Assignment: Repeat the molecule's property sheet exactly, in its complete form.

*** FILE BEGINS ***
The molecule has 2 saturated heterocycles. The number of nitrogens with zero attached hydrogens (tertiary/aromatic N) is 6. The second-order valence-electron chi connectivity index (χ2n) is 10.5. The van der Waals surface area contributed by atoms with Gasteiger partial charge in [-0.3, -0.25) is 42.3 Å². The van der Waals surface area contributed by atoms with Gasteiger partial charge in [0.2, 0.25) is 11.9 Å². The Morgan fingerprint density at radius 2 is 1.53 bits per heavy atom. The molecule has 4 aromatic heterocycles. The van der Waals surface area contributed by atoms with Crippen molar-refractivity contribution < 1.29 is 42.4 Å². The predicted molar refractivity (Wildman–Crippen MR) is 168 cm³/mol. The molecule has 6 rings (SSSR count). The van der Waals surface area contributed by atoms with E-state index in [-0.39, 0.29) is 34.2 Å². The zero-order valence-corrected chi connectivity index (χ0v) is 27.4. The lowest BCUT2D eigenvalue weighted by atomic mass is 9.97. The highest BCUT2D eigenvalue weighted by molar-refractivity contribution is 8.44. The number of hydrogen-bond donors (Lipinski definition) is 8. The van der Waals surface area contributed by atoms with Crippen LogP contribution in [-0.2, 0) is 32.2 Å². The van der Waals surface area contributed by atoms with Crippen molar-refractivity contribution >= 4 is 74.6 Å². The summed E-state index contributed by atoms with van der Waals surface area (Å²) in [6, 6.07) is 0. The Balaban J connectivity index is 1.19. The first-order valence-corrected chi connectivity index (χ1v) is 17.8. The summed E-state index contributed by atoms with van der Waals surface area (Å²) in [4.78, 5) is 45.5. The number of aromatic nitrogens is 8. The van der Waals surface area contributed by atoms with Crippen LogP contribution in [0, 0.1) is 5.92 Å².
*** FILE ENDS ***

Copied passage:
The molecule has 2 saturated heterocycles. The number of nitrogens with zero attached hydrogens (tertiary/aromatic N) is 6. The second-order valence-electron chi connectivity index (χ2n) is 10.5. The van der Waals surface area contributed by atoms with Gasteiger partial charge in [-0.3, -0.25) is 42.3 Å². The van der Waals surface area contributed by atoms with Gasteiger partial charge in [0.2, 0.25) is 11.9 Å². The Morgan fingerprint density at radius 2 is 1.53 bits per heavy atom. The molecule has 4 aromatic heterocycles. The van der Waals surface area contributed by atoms with Crippen molar-refractivity contribution < 1.29 is 42.4 Å². The predicted molar refractivity (Wildman–Crippen MR) is 168 cm³/mol. The molecule has 6 rings (SSSR count). The van der Waals surface area contributed by atoms with E-state index in [-0.39, 0.29) is 34.2 Å². The zero-order valence-corrected chi connectivity index (χ0v) is 27.4. The lowest BCUT2D eigenvalue weighted by atomic mass is 9.97. The highest BCUT2D eigenvalue weighted by molar-refractivity contribution is 8.44. The number of hydrogen-bond donors (Lipinski definition) is 8. The van der Waals surface area contributed by atoms with Crippen LogP contribution in [-0.2, 0) is 32.2 Å². The van der Waals surface area contributed by atoms with Crippen molar-refractivity contribution >= 4 is 74.6 Å². The summed E-state index contributed by atoms with van der Waals surface area (Å²) in [6, 6.07) is 0. The Balaban J connectivity index is 1.19. The first-order valence-corrected chi connectivity index (χ1v) is 17.8. The summed E-state index contributed by atoms with van der Waals surface area (Å²) in [4.78, 5) is 45.5. The number of aromatic nitrogens is 8. The van der Waals surface area contributed by atoms with Crippen LogP contribution in [0, 0.1) is 5.92 Å².